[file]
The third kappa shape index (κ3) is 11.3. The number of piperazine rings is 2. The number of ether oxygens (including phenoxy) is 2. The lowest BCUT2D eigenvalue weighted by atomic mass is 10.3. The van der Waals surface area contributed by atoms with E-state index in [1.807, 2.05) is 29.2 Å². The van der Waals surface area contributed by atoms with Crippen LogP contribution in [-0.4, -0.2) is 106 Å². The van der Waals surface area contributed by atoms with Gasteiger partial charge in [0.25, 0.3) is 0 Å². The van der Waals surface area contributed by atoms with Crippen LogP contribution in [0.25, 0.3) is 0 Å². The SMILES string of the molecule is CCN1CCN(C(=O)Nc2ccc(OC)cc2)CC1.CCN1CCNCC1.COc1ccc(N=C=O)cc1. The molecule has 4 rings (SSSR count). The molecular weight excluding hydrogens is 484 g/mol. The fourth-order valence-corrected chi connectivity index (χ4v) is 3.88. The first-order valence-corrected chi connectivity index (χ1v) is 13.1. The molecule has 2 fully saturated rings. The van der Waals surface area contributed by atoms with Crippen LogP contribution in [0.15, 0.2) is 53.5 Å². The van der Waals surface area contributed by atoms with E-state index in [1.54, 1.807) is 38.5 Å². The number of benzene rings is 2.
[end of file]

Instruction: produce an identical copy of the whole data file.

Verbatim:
The third kappa shape index (κ3) is 11.3. The number of piperazine rings is 2. The number of ether oxygens (including phenoxy) is 2. The lowest BCUT2D eigenvalue weighted by atomic mass is 10.3. The van der Waals surface area contributed by atoms with E-state index in [1.807, 2.05) is 29.2 Å². The van der Waals surface area contributed by atoms with Crippen LogP contribution in [-0.4, -0.2) is 106 Å². The van der Waals surface area contributed by atoms with Gasteiger partial charge in [0.25, 0.3) is 0 Å². The van der Waals surface area contributed by atoms with Crippen LogP contribution in [0.25, 0.3) is 0 Å². The SMILES string of the molecule is CCN1CCN(C(=O)Nc2ccc(OC)cc2)CC1.CCN1CCNCC1.COc1ccc(N=C=O)cc1. The molecule has 4 rings (SSSR count). The molecular weight excluding hydrogens is 484 g/mol. The fourth-order valence-corrected chi connectivity index (χ4v) is 3.88. The first-order valence-corrected chi connectivity index (χ1v) is 13.1. The molecule has 2 fully saturated rings. The van der Waals surface area contributed by atoms with Crippen LogP contribution in [0.15, 0.2) is 53.5 Å². The van der Waals surface area contributed by atoms with E-state index in [1.54, 1.807) is 38.5 Å². The number of benzene rings is 2.